Airlines are lining up to issue second-quarter results with Delta Air Lines scheduled to report before the market opens on July 14.
The losses will be large: Revenues are expected to be down more than 85% across the industry and not a single major carrier is expected to report positive earnings per share. But the stocks are likely to move on airlines’ commentary and forecasts for a recovery in the fall and winter of 2021.
“The worst is likely behind us, but the aviation industry still faces a steep uphill battle before we see a ‘normal’ environment,” wrote Cowen analyst Helane Becker in a note Friday. She expects the industry to take three to five years to return to 2019 revenue levels. While leisure travel is slowly returning, business and international segments have yet to see meaningful improvements. Those areas are critical for the full-service carriers to turn a profit. But work-from-home trends may delay recovery, especially if the recent wave of coronavirus cases puts more of a chill in business travel.
Delta (ticker: DAL) will take the plunge first this earnings season. Analysts expect the company to report $1.4 billion in revenue, down 89% from a year earlier. The company is expected to report a $3 billion operating loss, resulting in a loss of $4.21 per share.
Delta, in effect, is barely scraped by as a passenger airline. The carrier parked over 650 of its jets on a base of 870 aircraft, according to Becker. Delta scrapped plans to keep flying jumbo jets, planning to permanently retire its fleet of Boeing 777s due to the pandemic wiping out long-haul international flights. And Delta jostled with domestic carriers for just a few hundred thousand passengers daily (down from more than 2 million a day last year). Traffic has picked up, recently hitting 720,000 passengers on July 9, but remains well below the 2.6 million people who flew last July at this time.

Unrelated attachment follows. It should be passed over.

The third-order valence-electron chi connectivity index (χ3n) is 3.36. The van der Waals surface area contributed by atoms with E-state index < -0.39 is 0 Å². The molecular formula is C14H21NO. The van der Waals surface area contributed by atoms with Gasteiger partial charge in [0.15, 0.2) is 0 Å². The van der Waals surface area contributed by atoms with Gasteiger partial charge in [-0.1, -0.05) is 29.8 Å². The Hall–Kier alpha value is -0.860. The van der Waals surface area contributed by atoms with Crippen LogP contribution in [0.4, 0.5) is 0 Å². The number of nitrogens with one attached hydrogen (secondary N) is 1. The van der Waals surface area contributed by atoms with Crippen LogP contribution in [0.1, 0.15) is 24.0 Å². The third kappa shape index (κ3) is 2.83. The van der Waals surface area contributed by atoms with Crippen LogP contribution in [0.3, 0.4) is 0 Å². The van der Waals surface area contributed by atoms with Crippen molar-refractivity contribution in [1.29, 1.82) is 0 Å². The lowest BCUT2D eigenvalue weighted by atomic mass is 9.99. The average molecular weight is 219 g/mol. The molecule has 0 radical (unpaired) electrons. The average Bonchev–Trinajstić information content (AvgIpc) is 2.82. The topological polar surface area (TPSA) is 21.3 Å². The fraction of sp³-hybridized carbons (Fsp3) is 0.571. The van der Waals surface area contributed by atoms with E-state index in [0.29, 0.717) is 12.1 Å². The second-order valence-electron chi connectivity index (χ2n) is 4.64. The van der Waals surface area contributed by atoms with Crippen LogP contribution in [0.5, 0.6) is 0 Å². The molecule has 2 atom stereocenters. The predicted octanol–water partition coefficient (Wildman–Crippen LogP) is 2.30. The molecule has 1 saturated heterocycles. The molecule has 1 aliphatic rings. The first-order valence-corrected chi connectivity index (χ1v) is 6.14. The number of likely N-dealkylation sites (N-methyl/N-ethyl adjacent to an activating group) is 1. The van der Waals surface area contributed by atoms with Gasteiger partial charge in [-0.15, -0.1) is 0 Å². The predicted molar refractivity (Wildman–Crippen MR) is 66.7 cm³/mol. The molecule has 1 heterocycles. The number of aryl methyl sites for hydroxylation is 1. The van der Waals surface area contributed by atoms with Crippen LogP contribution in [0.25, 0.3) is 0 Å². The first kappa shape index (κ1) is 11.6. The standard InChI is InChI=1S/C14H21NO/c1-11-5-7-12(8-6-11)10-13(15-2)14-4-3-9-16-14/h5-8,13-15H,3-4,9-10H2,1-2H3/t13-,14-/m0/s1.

Delta’s debt has soared as the company took out loans to shore up liquidity. The carrier’s debt is expected to total $23.5 billion at the end of the second quarter, more than double pre-crisis levels. Delta’s outstanding debt is now worth more than its equity with a market cap of $16.4 billion.
Even if it takes a while for business and international fares—the airline’s profit engines—to materialize, however, some analysts see value in the stock.
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